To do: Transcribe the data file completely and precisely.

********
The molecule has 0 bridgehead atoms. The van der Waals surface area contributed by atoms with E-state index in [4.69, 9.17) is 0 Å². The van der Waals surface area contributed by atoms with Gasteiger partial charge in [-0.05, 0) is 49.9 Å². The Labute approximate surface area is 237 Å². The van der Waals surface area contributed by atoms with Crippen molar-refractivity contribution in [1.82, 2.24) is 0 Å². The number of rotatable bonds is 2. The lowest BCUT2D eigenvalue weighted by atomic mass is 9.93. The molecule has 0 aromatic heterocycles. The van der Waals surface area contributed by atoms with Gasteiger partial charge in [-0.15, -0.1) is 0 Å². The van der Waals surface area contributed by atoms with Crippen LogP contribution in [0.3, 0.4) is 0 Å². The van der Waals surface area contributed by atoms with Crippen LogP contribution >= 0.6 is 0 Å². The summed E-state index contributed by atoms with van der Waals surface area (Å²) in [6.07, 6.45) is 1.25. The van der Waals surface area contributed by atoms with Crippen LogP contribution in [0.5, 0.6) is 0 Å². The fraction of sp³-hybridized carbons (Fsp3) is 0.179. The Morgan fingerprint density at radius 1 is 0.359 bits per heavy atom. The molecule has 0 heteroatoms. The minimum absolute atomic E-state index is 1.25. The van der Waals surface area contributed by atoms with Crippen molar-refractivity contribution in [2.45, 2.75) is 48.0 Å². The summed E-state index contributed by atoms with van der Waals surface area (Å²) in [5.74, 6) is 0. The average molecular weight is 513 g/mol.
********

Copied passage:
The molecule has 0 bridgehead atoms. The van der Waals surface area contributed by atoms with E-state index in [4.69, 9.17) is 0 Å². The van der Waals surface area contributed by atoms with Gasteiger partial charge in [-0.05, 0) is 49.9 Å². The Labute approximate surface area is 237 Å². The van der Waals surface area contributed by atoms with Crippen molar-refractivity contribution in [1.82, 2.24) is 0 Å². The number of rotatable bonds is 2. The lowest BCUT2D eigenvalue weighted by atomic mass is 9.93. The molecule has 0 aromatic heterocycles. The van der Waals surface area contributed by atoms with Gasteiger partial charge in [-0.15, -0.1) is 0 Å². The van der Waals surface area contributed by atoms with Crippen LogP contribution in [0.3, 0.4) is 0 Å². The van der Waals surface area contributed by atoms with Crippen LogP contribution >= 0.6 is 0 Å². The summed E-state index contributed by atoms with van der Waals surface area (Å²) in [6.07, 6.45) is 1.25. The van der Waals surface area contributed by atoms with Crippen LogP contribution in [0.5, 0.6) is 0 Å². The fraction of sp³-hybridized carbons (Fsp3) is 0.179. The Morgan fingerprint density at radius 1 is 0.359 bits per heavy atom. The molecule has 0 heteroatoms. The minimum absolute atomic E-state index is 1.25. The van der Waals surface area contributed by atoms with Crippen molar-refractivity contribution in [2.45, 2.75) is 48.0 Å². The summed E-state index contributed by atoms with van der Waals surface area (Å²) in [5.74, 6) is 0. The average molecular weight is 513 g/mol.